Philosophy exam 1 essays

Philosophy exam 1 essays - ESSAY#1 DIVINE COMMAND THEORY...

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ESSAY #1 DIVINE COMMAND THEORY The Divine Command Theory is the theory that an action is right if and only if God approves of it, and conversely, an action is wrong if and only if God disapproves of it. This theory is based on the idea that God decides what is right or wrong and that his decisions are irreversible and unquestionable. However, this theory brings up one major dilemma. Do Divine Command Theorists think that what is right is right because God approves of it? Or do they think that God approves of it because it is right? These two seemingly similar paths of the Divine Command Theory have very different logical and moral tendencies. Both ways of interpreting the Divine Command Theory come with their own problems. In examining the first interpretation, we can see some of the undermining issues that it poses. This interpretation seems to make God’s commands arbitrary. Because an act is right only because God approves of it, there are no moral grounds for God to command one thing over another. For example, instead of making killing wrong, God could just as easily have made killing right, and killing would therefore being right. The obvious ethical implications of this seem to show that this interpretation has serious flaws. In addition to displaying the arbitrary nature of God, this option seems to make talk of God’s goodness trivial. If good is commanded by God, and God’s commands are good, then God’s commands are commanded by God. This is an example of a circular argument that invalidates any claims as to the goodness of God. The second interpretation of the Divine Command Theory seems more plausible, but it still has one fundamental problem. This second interpretation eliminates God’s arbitrary nature; He is commanding what commands for good reasons. It also makes the goodness of God valid; God is good for issuing commands that are good. The fundamental problem with this interpretation is that it does nothing to answer the most important moral question- What makes an act right or wrong? This interpretation implies that right and wrong existed before God and apart from God, that there is something else out there that makes an act right or wrong. Because of this, The Divine Command Theory, while a popular belief in today’s culture, is generally not thought of by philosophists to provide an answer to the most important moral question. ESSAY #2 MORAL RELATIVISM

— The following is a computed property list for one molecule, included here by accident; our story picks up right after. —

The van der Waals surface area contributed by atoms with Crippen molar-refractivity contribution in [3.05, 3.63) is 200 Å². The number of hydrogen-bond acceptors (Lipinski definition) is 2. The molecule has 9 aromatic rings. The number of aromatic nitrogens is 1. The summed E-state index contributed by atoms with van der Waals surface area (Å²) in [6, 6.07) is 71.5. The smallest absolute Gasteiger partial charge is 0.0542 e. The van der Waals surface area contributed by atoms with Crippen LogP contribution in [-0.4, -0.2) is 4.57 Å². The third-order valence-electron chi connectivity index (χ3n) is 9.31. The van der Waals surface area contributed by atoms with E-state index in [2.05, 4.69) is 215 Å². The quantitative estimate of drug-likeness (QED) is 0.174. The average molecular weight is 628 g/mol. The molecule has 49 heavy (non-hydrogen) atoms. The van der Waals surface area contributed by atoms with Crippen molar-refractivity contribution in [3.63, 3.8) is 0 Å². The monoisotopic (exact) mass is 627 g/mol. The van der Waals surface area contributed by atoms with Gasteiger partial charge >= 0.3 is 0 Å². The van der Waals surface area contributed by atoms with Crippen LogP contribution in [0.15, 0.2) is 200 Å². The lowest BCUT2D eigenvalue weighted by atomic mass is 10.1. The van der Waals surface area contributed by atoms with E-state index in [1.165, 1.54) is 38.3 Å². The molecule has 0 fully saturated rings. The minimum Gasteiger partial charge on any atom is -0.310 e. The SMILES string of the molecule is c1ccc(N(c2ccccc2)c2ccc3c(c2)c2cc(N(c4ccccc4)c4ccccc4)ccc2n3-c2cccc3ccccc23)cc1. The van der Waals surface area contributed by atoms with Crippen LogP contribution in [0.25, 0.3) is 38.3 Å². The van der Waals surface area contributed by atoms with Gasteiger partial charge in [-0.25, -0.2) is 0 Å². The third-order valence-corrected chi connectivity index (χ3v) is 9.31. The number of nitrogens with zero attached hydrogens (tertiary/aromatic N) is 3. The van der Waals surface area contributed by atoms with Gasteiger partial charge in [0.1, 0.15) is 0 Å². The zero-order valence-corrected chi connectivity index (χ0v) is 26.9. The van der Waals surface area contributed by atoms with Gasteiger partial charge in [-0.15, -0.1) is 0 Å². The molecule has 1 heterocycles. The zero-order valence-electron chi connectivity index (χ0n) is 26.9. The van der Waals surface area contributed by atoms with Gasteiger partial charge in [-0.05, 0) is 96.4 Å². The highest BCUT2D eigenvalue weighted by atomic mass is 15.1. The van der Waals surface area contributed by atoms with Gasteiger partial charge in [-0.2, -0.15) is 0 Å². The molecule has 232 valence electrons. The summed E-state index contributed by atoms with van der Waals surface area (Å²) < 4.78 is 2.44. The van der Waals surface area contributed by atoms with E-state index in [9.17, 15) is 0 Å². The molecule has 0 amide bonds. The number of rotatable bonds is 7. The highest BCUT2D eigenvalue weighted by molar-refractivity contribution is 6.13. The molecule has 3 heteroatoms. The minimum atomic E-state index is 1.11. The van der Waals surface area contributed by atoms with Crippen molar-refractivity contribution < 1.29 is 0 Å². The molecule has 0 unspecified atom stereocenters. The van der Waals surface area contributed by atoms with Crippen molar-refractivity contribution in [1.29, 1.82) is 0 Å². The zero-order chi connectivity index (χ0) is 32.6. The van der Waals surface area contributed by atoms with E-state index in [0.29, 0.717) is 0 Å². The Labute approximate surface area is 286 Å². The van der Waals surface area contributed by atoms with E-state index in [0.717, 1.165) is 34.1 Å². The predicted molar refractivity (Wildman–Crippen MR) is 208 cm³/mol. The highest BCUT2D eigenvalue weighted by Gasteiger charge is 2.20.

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Moral Relativism is the theory that there are no moral standards held universally by all societies. This is apparent when through the obvious cultural differences present in the world, such as the accepted Eskimo practice of abandoning the old to freeze to death in order to preserve more children for the young and healthy. This theory also says that the moral standards that apply to any one person are the ones that are accepted in that person’s society. In this previous example, it is acceptable for an Eskimo family to
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